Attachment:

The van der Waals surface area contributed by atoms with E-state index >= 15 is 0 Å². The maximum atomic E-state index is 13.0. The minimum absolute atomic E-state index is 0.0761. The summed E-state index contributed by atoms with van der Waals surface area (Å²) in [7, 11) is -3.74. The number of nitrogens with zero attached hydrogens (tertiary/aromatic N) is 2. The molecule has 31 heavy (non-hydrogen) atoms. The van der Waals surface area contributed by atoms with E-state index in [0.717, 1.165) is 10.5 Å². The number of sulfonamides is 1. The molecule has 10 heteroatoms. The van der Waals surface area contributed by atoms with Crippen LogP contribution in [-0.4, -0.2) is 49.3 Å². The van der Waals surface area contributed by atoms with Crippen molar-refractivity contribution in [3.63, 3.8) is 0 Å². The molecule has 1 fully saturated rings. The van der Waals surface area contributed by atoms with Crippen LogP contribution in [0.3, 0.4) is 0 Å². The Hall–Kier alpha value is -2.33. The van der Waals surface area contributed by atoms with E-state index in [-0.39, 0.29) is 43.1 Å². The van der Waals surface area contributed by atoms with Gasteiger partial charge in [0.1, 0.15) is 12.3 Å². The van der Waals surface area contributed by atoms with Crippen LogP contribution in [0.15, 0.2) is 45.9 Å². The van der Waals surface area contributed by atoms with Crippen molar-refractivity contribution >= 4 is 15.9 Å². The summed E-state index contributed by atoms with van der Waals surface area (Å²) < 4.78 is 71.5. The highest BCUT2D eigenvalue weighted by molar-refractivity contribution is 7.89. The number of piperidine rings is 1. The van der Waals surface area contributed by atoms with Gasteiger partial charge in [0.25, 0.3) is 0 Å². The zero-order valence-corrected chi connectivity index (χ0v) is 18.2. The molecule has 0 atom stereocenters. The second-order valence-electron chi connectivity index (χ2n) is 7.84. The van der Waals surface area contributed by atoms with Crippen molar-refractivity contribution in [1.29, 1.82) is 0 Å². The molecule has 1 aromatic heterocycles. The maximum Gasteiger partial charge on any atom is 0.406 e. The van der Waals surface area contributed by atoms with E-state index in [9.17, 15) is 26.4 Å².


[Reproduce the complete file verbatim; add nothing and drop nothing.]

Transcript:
The van der Waals surface area contributed by atoms with E-state index >= 15 is 0 Å². The maximum atomic E-state index is 13.0. The minimum absolute atomic E-state index is 0.0761. The summed E-state index contributed by atoms with van der Waals surface area (Å²) in [7, 11) is -3.74. The number of nitrogens with zero attached hydrogens (tertiary/aromatic N) is 2. The molecule has 31 heavy (non-hydrogen) atoms. The van der Waals surface area contributed by atoms with E-state index in [0.717, 1.165) is 10.5 Å². The number of sulfonamides is 1. The molecule has 10 heteroatoms. The van der Waals surface area contributed by atoms with Crippen LogP contribution in [-0.4, -0.2) is 49.3 Å². The van der Waals surface area contributed by atoms with Crippen molar-refractivity contribution in [3.63, 3.8) is 0 Å². The molecule has 1 fully saturated rings. The van der Waals surface area contributed by atoms with Crippen LogP contribution in [0.3, 0.4) is 0 Å². The Hall–Kier alpha value is -2.33. The van der Waals surface area contributed by atoms with E-state index in [-0.39, 0.29) is 43.1 Å². The van der Waals surface area contributed by atoms with Gasteiger partial charge in [0.1, 0.15) is 12.3 Å². The van der Waals surface area contributed by atoms with Crippen LogP contribution in [0.15, 0.2) is 45.9 Å². The van der Waals surface area contributed by atoms with Crippen molar-refractivity contribution >= 4 is 15.9 Å². The summed E-state index contributed by atoms with van der Waals surface area (Å²) < 4.78 is 71.5. The highest BCUT2D eigenvalue weighted by molar-refractivity contribution is 7.89. The number of piperidine rings is 1. The van der Waals surface area contributed by atoms with Gasteiger partial charge in [0.25, 0.3) is 0 Å². The zero-order valence-corrected chi connectivity index (χ0v) is 18.2. The molecule has 0 atom stereocenters. The second-order valence-electron chi connectivity index (χ2n) is 7.84. The van der Waals surface area contributed by atoms with Crippen molar-refractivity contribution in [1.29, 1.82) is 0 Å². The molecule has 1 aromatic heterocycles. The maximum Gasteiger partial charge on any atom is 0.406 e. The van der Waals surface area contributed by atoms with E-state index in [9.17, 15) is 26.4 Å².